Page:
Tuesday 5th November 1895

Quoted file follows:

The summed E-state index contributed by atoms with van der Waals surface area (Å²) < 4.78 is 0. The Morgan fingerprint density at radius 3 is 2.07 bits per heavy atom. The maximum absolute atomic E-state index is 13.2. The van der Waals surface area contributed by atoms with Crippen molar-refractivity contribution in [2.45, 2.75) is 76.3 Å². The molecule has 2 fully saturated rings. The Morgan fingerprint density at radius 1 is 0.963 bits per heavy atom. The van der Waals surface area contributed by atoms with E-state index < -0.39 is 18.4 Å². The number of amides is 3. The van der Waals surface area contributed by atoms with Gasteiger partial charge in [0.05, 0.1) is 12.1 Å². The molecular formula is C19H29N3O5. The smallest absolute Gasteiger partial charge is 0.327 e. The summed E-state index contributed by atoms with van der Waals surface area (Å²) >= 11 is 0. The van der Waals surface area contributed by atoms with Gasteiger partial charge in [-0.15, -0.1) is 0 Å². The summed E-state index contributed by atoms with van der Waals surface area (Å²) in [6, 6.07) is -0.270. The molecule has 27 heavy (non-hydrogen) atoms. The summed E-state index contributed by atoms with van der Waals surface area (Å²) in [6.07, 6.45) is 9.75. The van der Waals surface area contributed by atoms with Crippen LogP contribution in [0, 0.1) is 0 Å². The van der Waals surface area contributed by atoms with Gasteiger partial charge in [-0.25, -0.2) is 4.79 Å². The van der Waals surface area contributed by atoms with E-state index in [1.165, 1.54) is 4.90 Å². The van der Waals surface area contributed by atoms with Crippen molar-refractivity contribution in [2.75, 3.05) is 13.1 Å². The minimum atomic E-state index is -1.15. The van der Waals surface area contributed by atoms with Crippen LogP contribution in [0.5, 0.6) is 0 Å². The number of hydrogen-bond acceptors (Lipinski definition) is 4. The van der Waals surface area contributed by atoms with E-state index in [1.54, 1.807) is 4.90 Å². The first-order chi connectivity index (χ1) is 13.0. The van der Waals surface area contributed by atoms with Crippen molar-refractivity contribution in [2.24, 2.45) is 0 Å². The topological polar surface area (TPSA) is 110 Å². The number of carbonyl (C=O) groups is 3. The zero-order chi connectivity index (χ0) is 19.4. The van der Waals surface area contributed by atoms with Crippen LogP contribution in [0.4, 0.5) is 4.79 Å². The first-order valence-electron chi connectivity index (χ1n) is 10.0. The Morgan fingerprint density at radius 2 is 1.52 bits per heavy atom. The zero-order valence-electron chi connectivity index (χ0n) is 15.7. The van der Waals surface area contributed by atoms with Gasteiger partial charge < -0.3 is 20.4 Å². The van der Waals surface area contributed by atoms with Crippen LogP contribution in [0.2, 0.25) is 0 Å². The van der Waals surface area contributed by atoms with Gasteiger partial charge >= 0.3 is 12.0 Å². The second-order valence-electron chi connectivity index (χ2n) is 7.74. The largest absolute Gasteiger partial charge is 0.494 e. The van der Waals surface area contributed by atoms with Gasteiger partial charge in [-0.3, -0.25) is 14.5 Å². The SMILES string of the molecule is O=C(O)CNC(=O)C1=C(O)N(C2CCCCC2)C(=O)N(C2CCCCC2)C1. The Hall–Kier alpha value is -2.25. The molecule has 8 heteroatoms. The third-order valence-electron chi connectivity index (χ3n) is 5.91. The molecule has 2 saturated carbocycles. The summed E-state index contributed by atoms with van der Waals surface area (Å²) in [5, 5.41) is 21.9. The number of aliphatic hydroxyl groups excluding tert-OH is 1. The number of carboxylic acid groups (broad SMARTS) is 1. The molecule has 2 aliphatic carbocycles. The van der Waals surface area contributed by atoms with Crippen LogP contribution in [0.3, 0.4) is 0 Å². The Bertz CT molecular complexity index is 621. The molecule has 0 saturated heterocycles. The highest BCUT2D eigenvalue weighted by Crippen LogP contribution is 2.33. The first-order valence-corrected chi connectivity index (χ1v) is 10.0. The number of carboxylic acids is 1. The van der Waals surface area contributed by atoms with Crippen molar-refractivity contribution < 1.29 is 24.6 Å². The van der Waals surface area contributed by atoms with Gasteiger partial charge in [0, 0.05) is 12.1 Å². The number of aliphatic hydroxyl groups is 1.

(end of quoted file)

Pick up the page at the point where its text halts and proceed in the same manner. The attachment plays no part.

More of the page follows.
Inventor George B. Selden received US Patent No. 549,160 for his “road engine” (gasoline-powered automobile), granting him the monopoly on the concept of combining an internal combustion engine with a carriage. Although he never became an auto manufacturer himself, every other automaker would have to pay Selden and his licensing company a significant percentage of their profits for the right to construct a motorcar, even though their automobiles rarely resembled Selden’s designs. In 1903, the Ford Motor Company, which refused to pay royalties to Selden’s licensing company, was sued for infringement on the patent. Thus began one of the most celebrated litigation cases in history, ending in 1909 when a New York court upheld the validity of Selden’s patent. Henry Ford appealed the decision, and in 1911, the New York Court of Appeals again ruled in favour of Selden’s patent, but with a twist: the patent was held to be restricted to the outdated construction it described. In 1911, every major automaker produced vehicles that were significantly different from that described in Selden’s patent, and major manufacturers like the Ford never paid Selden another penny.